Whether you’re replacing your roof or undergoing repairs, there are probably dollar signs at the forefront of your mind. While you might have a solid insurance policy that’s going to cover the bulk of the cost, you still have to pay your deductible, which may be $1,000 or more. Many people don’t have that kind of money available at any given moment, but the good news is there are options to address that. Here are a few things you can do (and one thing you definitely should NOT do) to help:
Review Your Financing Options
If you don’t have cash on-hand to cover your roof deductible, you certainly don’t want to put that payment onto a high-interest credit card. There are better financing options to consider that will cost you less money in the end – here are a few common ones for roof expenses:
Ask Your Contractor About Payment Plans
Most reputable contractors have financing options; if they do, it’s a positive sign in general because it means they have the resources and the good standing with their lenders to offer it. A great first step when considering financing is to ask your contractor what they offer. Depending on the company, they may provide payment plans in-house or through a third-party vendor. Be sure to ask about the monthly cost and terms associated with a payment plan before agreeing to anything.
Home Equity Loan or Line of Credit (aka HELOC)
A home equity loan or line of credit allows you to borrow against the equity you have built up in your property. If you’ve been living in your home for a while or you have a lot of equity in it, these may be good options. It can also be an ideal choice if your credit score could use some work. Just like your mortgage, you would make fixed payments on a home equity loan over a specific term until it’s paid off.
A particular drawback you should consider about this type of loan is, if you fail to make payments on it, your lender could foreclose on your house. This could happen because your house serves as the collateral for the loan. If you’re confident you can make the payments, this could be the right option for you.
Unlike a home equity loan, a personal loan doesn’t require you to put your house up as collateral. You would typically get this type of loan from your financial institution, whether it’s a bank or a credit union. If you’re leveraging a personal loan to pay your roof deductible, you may be able to find a particularly low interest rate because it would be a small loan resulting in a short payment term. Be sure to compare at least a few different institutions to improve your chances of getting the lowest interest rate.
It’s also a good idea (for any loan, not just a personal loan) to ask if there are any penalties for paying off your loan early. You might be tempted to do so if the funds become available to you, but you could be faulted for it depending on what’s in the fine print.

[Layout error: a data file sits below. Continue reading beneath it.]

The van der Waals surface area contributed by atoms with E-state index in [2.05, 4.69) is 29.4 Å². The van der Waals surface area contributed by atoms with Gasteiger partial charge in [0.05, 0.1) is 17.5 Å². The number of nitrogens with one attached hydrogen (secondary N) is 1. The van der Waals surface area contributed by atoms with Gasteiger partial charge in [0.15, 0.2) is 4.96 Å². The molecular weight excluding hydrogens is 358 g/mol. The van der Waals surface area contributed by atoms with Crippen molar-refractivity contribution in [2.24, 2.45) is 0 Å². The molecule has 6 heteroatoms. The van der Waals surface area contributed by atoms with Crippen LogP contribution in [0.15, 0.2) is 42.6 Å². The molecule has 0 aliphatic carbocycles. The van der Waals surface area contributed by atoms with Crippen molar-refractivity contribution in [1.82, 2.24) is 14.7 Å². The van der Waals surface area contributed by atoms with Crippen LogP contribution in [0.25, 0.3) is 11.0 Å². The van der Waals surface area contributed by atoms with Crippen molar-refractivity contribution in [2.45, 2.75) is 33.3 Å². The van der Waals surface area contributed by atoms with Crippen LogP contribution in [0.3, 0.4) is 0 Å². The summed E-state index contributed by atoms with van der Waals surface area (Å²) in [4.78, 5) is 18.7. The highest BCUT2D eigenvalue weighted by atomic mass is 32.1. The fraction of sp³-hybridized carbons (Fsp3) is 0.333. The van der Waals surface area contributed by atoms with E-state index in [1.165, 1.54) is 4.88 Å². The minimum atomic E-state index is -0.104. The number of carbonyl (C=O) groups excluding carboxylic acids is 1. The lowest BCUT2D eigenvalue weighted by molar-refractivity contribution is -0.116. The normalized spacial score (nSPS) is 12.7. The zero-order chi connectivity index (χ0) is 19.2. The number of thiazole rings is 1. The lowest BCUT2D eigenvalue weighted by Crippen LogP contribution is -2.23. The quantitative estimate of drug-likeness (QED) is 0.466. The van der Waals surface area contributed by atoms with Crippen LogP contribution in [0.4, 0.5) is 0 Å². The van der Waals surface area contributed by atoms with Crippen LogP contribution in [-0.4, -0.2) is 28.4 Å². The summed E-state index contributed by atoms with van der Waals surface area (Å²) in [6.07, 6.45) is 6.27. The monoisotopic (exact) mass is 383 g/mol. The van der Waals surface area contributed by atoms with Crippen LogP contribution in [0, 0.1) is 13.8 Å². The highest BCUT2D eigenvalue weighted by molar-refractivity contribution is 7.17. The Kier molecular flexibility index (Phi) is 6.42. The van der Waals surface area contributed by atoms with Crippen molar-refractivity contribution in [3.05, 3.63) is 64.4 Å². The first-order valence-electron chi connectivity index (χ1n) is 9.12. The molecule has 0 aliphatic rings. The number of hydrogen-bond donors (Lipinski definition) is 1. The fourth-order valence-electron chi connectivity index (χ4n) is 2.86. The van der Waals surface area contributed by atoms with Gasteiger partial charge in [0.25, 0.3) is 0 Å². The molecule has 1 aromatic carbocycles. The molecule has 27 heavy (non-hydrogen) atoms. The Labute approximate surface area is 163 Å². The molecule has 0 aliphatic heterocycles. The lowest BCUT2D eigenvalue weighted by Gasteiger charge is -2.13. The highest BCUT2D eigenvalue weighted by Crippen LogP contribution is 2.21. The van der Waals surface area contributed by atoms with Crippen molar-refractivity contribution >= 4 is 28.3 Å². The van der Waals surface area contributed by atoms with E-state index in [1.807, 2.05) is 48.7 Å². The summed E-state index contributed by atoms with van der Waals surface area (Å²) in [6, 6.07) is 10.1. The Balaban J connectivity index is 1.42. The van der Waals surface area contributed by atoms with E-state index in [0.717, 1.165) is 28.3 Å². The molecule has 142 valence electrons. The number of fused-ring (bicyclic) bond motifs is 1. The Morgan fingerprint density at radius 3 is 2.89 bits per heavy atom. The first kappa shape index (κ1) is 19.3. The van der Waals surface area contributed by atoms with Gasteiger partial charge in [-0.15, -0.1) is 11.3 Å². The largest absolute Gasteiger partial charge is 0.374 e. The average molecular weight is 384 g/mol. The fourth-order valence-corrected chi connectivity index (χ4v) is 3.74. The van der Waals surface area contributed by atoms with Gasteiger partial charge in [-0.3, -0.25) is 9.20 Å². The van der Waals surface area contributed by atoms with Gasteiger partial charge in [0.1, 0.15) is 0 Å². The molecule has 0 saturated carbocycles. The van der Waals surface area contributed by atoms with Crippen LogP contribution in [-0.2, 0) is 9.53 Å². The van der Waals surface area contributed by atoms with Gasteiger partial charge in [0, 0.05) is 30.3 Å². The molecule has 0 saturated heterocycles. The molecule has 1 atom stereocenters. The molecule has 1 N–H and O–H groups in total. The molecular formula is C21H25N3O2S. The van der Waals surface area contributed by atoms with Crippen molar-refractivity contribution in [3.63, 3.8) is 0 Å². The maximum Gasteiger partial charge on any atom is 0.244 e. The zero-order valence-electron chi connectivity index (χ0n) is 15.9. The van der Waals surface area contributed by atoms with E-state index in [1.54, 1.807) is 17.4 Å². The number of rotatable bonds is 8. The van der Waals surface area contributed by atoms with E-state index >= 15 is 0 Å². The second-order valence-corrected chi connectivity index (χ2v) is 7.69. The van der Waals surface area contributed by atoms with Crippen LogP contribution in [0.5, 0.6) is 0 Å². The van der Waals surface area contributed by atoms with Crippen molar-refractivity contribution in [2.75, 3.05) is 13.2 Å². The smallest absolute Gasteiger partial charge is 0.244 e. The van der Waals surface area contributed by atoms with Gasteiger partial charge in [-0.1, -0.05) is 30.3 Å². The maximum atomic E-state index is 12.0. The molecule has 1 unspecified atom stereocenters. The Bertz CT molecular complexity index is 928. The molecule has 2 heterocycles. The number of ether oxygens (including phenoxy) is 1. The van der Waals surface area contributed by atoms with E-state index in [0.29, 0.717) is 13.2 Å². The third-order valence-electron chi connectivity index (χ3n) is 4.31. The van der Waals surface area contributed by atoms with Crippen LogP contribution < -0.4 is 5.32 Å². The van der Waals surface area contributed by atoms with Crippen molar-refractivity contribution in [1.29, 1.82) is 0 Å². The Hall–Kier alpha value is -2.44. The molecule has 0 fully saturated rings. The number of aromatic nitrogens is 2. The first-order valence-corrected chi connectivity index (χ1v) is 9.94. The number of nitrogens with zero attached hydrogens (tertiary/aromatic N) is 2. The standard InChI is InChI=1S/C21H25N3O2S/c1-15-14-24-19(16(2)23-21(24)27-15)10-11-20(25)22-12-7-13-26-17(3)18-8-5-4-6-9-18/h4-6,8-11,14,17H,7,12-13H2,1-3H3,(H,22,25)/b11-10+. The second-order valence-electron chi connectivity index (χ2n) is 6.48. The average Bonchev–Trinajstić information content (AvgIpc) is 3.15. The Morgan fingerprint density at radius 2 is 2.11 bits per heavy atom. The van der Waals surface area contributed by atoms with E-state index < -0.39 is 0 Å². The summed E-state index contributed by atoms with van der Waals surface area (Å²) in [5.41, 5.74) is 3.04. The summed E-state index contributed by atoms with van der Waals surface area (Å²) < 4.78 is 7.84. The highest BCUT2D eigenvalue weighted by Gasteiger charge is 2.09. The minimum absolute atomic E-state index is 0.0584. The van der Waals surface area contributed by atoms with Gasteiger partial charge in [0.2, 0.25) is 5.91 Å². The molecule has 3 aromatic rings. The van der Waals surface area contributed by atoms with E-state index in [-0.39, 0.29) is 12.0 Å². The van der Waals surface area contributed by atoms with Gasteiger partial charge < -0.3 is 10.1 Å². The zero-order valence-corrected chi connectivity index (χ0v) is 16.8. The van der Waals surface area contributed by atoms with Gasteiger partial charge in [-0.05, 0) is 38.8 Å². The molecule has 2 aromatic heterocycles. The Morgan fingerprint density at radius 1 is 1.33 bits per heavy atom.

FHA Title I Loan or FHA 203(k) Loan
If you own a single-family home, you may qualify for an FHA Title I loan, which covers small and large home-improvement projects. These loans are government-funded through the Department of Housing and Urban Development and must be used to “substantially protect or improve the basic livability or utility of the property,” and, “be used in conjunction with a 203(k) Rehabilitation Mortgage,” as the Department puts it.
An FHA 203(k) loan requires lower minimum credit scores than some of the other roof financing options. It can cover costs of at least $5,000 and allows you to refinance your existing home, rolling the costs for the roof replacement into the new mortgage.
Get Other Repairs Approved by Insurance
When you need to repair or replace your roof, you’ll always be required to pay your insurance deductible. However, it works differently with other elements of your home such as your gutters or siding. Let’s say you incur storm damage to those areas and you’d like to cash in on the credit owed to you by your insurance company; you aren’t required to actually repair those things when requesting reimbursement for storm damage. It’s possible to use the ACV (Actual Cash Value) of those items without having to file with your insurance company for depreciation. There’s nothing illegal about keeping the ACV! If you do this, you’ll have more money to put toward your deductible for your roof work.
Do NOT Allow Your Contractor to “Pay the Deductible”
Homeowners occasionally run into contractors who offer to cover their deductible in order to win the job. While this seems like a great deal you’d want to jump at, it’s also too good to be true because it’s actually illegal – more specifically, it’s insurance fraud that’s punishable by a felony for both the contractor and the homeowner.
This sales tactic is a major problem because the contractor won’t actually cover that cost – they’ll increase your insurance company’s bill by that amount so it doesn’t have to come out of their pocket, thereby throwing off the balance of costs for the entire insurance pool. If they aren’t caught, they’ll move on to their next job while you’re left with the risk of your premium increase, on top of potential legal ramifications.
Best Roof Contractor in Indianapolis
Need to repair or replace your roof? Indy Roof Company is a trusted name for Indianapolis homeowners, and we always have your best interest in mind. Our team has not only the highest standards and a wealth of knowledge in roofing services, but we also care about our clients. We’re happy to provide more guidance on paying your deductible and the insurance claims process as a whole. Call Indy Roof Company for a professional, no-hassle opinion today!